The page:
• Livestock farmers are supported to reduce their environmental impact on the water cycle by improved green-grey infrastructure.


The Alvarado Lagoon System area in Veracruz is the second largest mangrove zone in the Gulf of Mexico. It is also an important economic area covering an oil extraction zone, sugar and livestock production; these activities pose serious impacts in terms of water and soil contamination that affect the health of people and wetlands. The solution focused on improving the quality of the mangrove ecosystems to strengthen its resilience to these anthropogenic impacts, including the drying up of wetlands by farmers in these areas.

Making use of two government schemes related to sustainable natural resources management, the project sought to include a greater number of actors, and their lands, within a sustainable managemen strategy. The first scheme, Private Conservation Areas (APC),  created by the state government of Veracruz has integrated 484 owners, covering an area of ​​20,564 hectares, under management schemes. The solution worked with one of these APC called "El Pájaro" to carry out mangrove reforestation actions using an innovative "chinampas" technique through the formation of chinampas (floating vegetation beds) to support the seedlings and increase the chances of their establishment. The long term work of local NGOs in this area provided a source of technical knowledge and experience about the topography and hydrography (microflow) of the wetlands of the area, as well as in the proper way to restore wetlands with different levels of degradation. This considerably influenced the success of the reforestation and other management activities with the communities near the APC. Taking advantage of the availability of economic resources from the project, people from the surrounding communities took part in training on the use of the chinampas technique, as well as in the reforestation and manual clearing of 3 km of canals.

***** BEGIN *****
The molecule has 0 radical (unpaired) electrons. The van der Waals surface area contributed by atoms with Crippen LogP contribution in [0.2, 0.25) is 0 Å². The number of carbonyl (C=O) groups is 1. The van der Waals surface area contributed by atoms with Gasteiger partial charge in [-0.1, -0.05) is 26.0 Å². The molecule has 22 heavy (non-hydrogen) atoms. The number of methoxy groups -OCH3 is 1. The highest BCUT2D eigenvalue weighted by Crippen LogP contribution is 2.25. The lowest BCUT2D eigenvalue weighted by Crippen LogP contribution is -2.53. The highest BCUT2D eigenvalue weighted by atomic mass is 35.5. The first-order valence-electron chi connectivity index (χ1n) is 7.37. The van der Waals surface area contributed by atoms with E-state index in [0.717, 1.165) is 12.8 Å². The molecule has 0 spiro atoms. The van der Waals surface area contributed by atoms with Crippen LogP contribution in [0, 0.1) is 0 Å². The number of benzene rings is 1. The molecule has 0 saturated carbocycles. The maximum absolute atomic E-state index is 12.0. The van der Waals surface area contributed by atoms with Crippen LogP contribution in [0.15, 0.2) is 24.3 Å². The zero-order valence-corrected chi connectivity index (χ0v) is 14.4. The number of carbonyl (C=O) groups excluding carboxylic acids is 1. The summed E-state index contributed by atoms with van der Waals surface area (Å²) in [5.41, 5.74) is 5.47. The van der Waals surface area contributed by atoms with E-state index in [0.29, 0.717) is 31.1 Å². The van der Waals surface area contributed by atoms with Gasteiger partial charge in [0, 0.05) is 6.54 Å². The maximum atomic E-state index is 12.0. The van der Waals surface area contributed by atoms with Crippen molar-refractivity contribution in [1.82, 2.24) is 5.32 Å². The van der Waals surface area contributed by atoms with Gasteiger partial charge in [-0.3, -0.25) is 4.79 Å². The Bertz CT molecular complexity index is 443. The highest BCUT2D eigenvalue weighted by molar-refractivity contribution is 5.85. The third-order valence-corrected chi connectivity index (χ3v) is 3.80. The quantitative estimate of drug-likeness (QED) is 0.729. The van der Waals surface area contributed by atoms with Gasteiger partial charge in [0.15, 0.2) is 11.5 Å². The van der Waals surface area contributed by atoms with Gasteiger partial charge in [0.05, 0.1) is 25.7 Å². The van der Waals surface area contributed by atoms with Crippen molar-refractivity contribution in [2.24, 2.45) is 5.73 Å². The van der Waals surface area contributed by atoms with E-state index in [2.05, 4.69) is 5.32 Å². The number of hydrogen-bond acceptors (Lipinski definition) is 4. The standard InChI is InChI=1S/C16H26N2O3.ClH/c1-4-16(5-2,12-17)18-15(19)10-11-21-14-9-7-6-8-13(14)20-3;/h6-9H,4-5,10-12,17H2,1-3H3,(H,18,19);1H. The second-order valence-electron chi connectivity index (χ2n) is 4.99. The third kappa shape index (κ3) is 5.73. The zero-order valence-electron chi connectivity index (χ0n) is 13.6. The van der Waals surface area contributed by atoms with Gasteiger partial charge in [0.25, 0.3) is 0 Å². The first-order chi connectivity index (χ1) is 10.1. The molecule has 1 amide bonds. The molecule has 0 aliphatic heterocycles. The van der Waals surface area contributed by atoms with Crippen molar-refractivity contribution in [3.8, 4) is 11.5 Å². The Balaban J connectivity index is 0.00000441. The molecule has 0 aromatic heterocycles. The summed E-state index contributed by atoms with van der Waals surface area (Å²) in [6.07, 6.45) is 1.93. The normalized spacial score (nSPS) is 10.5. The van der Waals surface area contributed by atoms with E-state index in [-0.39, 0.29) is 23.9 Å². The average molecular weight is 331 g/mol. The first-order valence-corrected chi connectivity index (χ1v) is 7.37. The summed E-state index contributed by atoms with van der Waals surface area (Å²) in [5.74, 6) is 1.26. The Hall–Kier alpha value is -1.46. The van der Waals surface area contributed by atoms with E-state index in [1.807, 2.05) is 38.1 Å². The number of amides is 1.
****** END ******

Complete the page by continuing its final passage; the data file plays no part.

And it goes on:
Under the second scheme, the Environmental Management Units (UMA) scheme, the elaboration of a mangrove management plan was implemented for the communal lands of the El Tarachi ejido (local administrative unit).

Contributed by

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Aram Rodriguez de los Santos National Institute of Ecology and Climate Change (INECC)

Other contributors

Instituto Nacional de Ecología y Cambio Climático
Instituto Nacional de Ecología y Cambio Climático (INECC)